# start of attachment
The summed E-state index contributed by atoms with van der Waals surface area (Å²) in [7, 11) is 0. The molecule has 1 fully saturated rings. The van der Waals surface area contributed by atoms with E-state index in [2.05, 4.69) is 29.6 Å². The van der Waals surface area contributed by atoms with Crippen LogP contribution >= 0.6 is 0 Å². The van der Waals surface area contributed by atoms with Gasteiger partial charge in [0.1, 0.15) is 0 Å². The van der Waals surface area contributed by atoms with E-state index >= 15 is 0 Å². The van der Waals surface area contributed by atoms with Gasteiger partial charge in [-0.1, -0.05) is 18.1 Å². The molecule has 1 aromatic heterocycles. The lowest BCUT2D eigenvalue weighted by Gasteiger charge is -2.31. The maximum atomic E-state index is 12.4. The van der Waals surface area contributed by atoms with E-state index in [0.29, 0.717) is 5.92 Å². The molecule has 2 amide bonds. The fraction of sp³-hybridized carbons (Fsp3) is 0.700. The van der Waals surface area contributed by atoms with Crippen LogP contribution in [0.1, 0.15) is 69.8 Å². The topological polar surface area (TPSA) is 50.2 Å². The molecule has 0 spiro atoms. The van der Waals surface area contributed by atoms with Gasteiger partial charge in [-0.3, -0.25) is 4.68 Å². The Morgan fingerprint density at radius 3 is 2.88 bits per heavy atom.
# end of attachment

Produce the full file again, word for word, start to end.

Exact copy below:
The summed E-state index contributed by atoms with van der Waals surface area (Å²) in [7, 11) is 0. The molecule has 1 fully saturated rings. The van der Waals surface area contributed by atoms with E-state index in [2.05, 4.69) is 29.6 Å². The van der Waals surface area contributed by atoms with Crippen LogP contribution >= 0.6 is 0 Å². The van der Waals surface area contributed by atoms with Gasteiger partial charge in [0.1, 0.15) is 0 Å². The van der Waals surface area contributed by atoms with E-state index >= 15 is 0 Å². The van der Waals surface area contributed by atoms with Gasteiger partial charge in [-0.1, -0.05) is 18.1 Å². The molecule has 1 aromatic heterocycles. The lowest BCUT2D eigenvalue weighted by Gasteiger charge is -2.31. The maximum atomic E-state index is 12.4. The van der Waals surface area contributed by atoms with E-state index in [0.29, 0.717) is 5.92 Å². The molecule has 2 amide bonds. The fraction of sp³-hybridized carbons (Fsp3) is 0.700. The van der Waals surface area contributed by atoms with Crippen LogP contribution in [0.1, 0.15) is 69.8 Å². The topological polar surface area (TPSA) is 50.2 Å². The molecule has 0 spiro atoms. The van der Waals surface area contributed by atoms with Gasteiger partial charge in [-0.3, -0.25) is 4.68 Å². The Morgan fingerprint density at radius 3 is 2.88 bits per heavy atom.